I have a love/hate relationship with the train I take into our Manhattan offices (usually every other week or so). It is the Northeast Corridor New Jersey line that I pick up at Princeton Junction train station. A pleasant, leafy, semi-busy train station full of commuters to both New York and Philadelphia.

I then proceed to take the train about an hour through Central and parts of Northern New Jersey, then through Newark (egad), which is at times looks like something approaching a Mad Max movie. Either way, it is just a short hop from there to New York Penn Station, one of the worst entry points into any major city in the world. A real case of putting your worst foot forward.

The picture really doesn’t do it justice. If I could attach an olfactory file to this post, I would for Penn Station smells perpetually like wet bread. Wet, wet bread. I will not elaborate nor would I recommend the bathrooms.

I then walk about 10-15 blocks to our office, which is literally the next building over from the famous landmark the Flatiron Building.

We are the one with the bulb thing on the top off to the right. The Flatiron is actually a very interesting building, being the first real skyscraper in New York.

This is all an elaborate way to mention that this song helps me traverse all of this in good humor and state of mind.

Thievery Corporation: Sweet Tides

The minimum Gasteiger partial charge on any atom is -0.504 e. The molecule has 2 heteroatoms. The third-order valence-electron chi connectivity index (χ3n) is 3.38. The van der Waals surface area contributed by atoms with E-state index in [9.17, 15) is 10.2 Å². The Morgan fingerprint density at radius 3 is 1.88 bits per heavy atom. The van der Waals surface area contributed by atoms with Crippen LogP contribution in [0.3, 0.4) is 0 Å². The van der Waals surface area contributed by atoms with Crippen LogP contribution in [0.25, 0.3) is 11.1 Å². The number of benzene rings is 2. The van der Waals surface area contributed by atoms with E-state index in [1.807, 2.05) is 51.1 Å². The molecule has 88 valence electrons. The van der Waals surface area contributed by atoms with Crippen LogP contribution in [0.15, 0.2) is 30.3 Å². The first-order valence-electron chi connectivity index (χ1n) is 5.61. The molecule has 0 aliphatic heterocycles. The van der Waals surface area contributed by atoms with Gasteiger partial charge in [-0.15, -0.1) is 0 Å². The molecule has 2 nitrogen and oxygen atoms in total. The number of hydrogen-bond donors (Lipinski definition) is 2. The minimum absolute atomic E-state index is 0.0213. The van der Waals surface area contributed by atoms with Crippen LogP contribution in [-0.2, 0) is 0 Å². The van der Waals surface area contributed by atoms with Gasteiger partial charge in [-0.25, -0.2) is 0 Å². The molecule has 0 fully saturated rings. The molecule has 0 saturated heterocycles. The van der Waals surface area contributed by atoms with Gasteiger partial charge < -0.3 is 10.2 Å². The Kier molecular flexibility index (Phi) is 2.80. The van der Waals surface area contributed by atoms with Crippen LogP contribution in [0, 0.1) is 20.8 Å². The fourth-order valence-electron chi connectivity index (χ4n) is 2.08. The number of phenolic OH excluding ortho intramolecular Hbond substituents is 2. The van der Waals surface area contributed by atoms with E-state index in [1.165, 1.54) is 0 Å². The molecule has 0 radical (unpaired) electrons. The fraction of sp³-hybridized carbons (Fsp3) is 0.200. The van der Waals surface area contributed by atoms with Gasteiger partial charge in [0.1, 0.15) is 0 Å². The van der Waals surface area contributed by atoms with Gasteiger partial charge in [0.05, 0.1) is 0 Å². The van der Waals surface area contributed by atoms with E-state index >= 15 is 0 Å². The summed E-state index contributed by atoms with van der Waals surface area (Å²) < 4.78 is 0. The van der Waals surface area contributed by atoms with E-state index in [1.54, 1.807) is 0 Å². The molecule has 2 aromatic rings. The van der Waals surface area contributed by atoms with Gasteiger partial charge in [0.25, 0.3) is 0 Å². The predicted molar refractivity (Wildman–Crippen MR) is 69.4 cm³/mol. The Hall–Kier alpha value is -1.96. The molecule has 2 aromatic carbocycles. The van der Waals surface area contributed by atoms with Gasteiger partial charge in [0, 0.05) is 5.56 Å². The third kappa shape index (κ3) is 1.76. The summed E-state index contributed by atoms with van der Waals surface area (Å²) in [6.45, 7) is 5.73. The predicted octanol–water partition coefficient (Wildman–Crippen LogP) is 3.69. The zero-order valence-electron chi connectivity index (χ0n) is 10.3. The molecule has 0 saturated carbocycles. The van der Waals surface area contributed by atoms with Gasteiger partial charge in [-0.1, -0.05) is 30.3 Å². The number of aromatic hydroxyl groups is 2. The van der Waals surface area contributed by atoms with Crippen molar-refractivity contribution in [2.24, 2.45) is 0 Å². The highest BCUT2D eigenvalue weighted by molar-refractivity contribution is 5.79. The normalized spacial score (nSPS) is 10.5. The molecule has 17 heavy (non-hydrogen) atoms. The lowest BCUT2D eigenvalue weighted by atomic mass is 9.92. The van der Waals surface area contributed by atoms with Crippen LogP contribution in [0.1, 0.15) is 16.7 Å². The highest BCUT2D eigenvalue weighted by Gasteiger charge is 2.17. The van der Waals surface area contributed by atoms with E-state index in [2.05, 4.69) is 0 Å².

Go ahead and give it a listen. Great for motion oriented type activities. NJ Transit in particular. Nose plugs for Penn Station not included.

By Michael Gallagher

My name is Michael Sean Gallagher. I am a Lecturer in Digital Education at the Centre for Research in Digital Education at the University of Edinburgh. I am Co-Founder and Director of Panoply Digital, a consultancy dedicated to ICT and mobile for development (M4D); we have worked with USAID, GSMA, UN Habitat, Cambridge University and more on education and development projects. I was a researcher on the Near Futures Teaching project, a project that explores how teaching at The University of Edinburgh unfold over the coming decades, as technology, social trends, patterns of mobility, new methods and new media continue to shift what it means to be at university. Previously, I was the Research Associate on the NERC, ESRC, and AHRC Global Challenges Research Fund sponsored GCRF Research for Emergency Aftershock Forecasting (REAR) project. I was an Assistant Professor at Hankuk University of Foreign Studies (한국외국어대학교) in Seoul, Korea. I have also completed a doctorate at University College London (formerly the independent Institute of Education, University of London) on mobile learning in the humanities in Korea.

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